Navigating equity risks amid loadshedding

By Ross Biggs, Head of Equity at M&G Investments

Ross Biggs, Head of Equity at M&G Investments

The high intensity of power supply disruptions has caused material damage to SA companies through lost manufacturing time, trading hours and sales, and it is not expected to end anytime soon. However, its impact differs across sectors and companies. 

For some, loadshedding results in operations grinding to a complete halt for hours, while others can continue to operate and benefit from their competitors’ inability to do so.

From an investment perspective, the question is: how does one navigate the risk that loadshedding presents, and what are the investment opportunities?

Considering valuations first, then impact on cash flows

Many JSE-listed companies have reported very different levels of revenue losses and erosion of profit margins resulting from the energy supply disruptions. Yet we must look beyond these basic measures. Companies are at different stages of mitigating these losses, some being well-advanced. At the same time, some have opted for cheaper, shorter-term solutions and others for more costly, longer-lasting alternatives; of course, some are more exposed to Eskom than others.

When deciding to invest in a company, we first assess the quality of the company and the robustness of its cash flows. Using our long-standing valuation-based process, we assess whether the company is over- or undervalued. It is then important to carefully consider how the company’s future cash flows might be affected over the next five to 10 years. For some companies, there might be a permanent loss of cash flows, while for others, it may be only temporary.

Companies with strong balance sheets could be well-placed to take advantage of the opportunity presented by loadshedding.

Strongly capitalised companies have the potential to leverage the opportunity brought about by loadshedding because they are able to invest in alternative energy sources to mitigate the risks and ultimately benefit from this competitive edge by taking market share from companies with weaker balance sheets.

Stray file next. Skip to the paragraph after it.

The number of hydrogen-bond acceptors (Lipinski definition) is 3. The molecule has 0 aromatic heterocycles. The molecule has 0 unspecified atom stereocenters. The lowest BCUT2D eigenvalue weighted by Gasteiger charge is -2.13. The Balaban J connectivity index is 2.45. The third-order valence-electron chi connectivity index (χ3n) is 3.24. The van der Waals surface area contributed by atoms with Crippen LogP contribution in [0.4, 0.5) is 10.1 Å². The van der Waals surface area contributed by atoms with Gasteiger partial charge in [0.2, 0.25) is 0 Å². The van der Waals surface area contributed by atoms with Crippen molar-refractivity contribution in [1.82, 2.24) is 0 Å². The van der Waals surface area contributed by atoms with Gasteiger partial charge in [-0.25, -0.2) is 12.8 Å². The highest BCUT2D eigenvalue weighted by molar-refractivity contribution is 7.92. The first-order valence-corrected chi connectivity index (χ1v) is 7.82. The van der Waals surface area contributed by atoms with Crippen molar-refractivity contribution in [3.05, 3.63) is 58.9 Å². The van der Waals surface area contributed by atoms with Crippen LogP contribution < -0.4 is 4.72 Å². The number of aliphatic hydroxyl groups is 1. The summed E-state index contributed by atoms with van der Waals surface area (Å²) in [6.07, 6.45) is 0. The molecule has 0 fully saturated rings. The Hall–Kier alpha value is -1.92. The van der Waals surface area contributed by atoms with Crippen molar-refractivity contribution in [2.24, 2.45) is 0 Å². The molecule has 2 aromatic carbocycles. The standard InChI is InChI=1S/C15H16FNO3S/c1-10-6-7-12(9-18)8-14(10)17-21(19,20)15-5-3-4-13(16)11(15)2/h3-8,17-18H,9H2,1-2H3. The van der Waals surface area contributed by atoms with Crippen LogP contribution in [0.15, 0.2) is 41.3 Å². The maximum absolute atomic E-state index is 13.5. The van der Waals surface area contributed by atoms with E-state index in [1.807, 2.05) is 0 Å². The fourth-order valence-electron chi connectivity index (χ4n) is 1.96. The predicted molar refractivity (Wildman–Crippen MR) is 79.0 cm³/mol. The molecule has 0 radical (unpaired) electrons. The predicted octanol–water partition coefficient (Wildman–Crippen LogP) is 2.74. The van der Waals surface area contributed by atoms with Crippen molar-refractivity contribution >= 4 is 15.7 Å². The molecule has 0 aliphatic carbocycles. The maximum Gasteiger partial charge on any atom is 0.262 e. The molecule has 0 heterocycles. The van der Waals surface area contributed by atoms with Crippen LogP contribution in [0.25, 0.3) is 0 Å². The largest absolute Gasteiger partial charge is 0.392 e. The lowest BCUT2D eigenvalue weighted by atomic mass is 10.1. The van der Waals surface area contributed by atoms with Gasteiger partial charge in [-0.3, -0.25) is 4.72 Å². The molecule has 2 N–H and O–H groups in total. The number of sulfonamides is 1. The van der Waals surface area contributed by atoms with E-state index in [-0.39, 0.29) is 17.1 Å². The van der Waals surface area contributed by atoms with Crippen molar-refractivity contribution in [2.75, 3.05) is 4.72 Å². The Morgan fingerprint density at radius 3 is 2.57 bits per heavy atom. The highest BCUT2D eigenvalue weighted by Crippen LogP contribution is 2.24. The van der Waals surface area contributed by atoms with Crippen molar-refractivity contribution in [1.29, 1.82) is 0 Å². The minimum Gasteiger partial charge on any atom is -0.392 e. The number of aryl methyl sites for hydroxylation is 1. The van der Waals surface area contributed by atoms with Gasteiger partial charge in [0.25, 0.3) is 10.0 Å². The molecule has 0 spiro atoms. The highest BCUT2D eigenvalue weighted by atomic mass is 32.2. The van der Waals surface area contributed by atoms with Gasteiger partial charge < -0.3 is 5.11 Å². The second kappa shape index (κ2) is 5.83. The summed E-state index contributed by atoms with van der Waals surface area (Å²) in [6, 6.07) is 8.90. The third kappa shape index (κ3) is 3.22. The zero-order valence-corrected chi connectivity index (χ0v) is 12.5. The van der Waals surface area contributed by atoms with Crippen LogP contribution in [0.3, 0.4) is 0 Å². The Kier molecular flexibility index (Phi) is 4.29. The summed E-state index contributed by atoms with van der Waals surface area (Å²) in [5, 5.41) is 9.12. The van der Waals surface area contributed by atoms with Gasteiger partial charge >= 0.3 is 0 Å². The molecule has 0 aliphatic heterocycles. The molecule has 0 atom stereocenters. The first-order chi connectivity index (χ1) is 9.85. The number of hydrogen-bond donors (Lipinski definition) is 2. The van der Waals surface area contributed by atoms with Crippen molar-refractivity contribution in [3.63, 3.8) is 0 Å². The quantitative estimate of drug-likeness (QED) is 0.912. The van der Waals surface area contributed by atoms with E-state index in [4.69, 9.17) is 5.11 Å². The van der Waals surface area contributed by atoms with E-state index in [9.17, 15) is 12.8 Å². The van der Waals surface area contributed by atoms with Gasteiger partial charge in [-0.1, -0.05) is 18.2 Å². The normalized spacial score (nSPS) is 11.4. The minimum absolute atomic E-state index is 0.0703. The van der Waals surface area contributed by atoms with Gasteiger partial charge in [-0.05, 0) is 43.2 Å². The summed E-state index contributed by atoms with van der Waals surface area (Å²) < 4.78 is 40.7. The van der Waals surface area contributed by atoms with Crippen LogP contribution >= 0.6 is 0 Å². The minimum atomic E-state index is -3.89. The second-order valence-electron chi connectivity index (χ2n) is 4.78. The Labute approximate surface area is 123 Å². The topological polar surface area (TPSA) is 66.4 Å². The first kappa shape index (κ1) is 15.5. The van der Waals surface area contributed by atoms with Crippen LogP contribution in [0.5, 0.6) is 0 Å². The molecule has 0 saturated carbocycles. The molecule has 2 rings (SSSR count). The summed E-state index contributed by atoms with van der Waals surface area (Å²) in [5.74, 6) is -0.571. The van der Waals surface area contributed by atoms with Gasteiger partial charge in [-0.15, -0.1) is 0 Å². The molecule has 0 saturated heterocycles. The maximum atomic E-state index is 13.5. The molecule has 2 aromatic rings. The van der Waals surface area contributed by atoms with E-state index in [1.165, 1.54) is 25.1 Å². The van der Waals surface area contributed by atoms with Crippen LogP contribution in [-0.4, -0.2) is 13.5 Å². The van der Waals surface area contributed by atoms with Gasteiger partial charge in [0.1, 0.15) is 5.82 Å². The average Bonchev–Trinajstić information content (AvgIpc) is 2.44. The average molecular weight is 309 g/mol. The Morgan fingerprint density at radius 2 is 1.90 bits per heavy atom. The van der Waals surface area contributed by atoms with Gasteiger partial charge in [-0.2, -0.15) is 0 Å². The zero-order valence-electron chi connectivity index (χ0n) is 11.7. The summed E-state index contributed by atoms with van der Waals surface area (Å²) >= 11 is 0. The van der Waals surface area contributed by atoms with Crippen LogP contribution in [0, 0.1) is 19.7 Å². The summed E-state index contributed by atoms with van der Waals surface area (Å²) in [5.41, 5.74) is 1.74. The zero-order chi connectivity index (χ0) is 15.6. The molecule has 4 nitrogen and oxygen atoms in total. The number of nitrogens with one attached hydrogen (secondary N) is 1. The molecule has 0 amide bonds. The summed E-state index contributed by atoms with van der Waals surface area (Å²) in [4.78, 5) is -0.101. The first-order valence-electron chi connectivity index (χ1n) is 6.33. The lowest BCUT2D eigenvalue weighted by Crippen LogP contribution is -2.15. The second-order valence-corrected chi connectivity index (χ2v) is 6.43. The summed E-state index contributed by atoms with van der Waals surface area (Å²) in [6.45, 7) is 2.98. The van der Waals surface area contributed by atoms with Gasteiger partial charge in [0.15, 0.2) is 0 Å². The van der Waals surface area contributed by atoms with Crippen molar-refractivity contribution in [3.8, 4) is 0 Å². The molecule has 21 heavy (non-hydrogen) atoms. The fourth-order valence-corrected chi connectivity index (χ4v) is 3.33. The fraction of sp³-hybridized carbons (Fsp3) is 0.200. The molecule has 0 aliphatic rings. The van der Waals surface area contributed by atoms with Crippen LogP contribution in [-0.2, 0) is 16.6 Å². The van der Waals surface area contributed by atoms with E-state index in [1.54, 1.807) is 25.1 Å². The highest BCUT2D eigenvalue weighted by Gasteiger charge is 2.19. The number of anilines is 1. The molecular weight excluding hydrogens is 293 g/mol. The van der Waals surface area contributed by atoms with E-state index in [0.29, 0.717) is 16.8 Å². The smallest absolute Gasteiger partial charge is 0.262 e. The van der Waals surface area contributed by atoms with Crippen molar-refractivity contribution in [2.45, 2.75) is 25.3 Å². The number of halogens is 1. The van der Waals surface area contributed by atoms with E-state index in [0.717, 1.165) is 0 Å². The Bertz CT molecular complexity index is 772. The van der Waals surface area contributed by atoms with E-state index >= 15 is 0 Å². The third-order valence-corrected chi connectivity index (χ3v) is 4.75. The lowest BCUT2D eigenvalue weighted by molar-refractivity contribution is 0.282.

Equally, they are more likely to be able to continue with any planned projects to expand or improve efficiencies, gaining more advantage. This period of loadshedding is likely to see the stronger companies only get stronger and the weaker companies weaker. A disproportionate burden may be placed on smaller businesses or those with fewer options than well-capitalised businesses.

One locally listed company that we believe is making the best of the situation is Omnia, which specialises in mining explosives, agricultural fertilisers and industrial chemicals. Omnia’s cash reserves, innovation in ‘green’ ammonia and extensive solar power investment sets it apart from competitors.

Another example is MTN, which has extensive experience in countries with very weak power grids, as well as the cash to continue investing to achieve 100% coverage during outages, and the ability to increase its tariffs. Another example is MTN, which holds the cash reserves to invest in alternative energy, as well as the experience and learnings from its footprint in other African countries that have similar energy issues.

There are other companies also set to get ahead from the current crisis, which we’ve included in our portfolios. As always, in difficult times, “cash is king”, so apart from valuation measures, investors should look to those businesses with the cash to invest to navigate the conditions best.

Visit the official COVID-19 government website to stay informed: sacoronavirus.co.za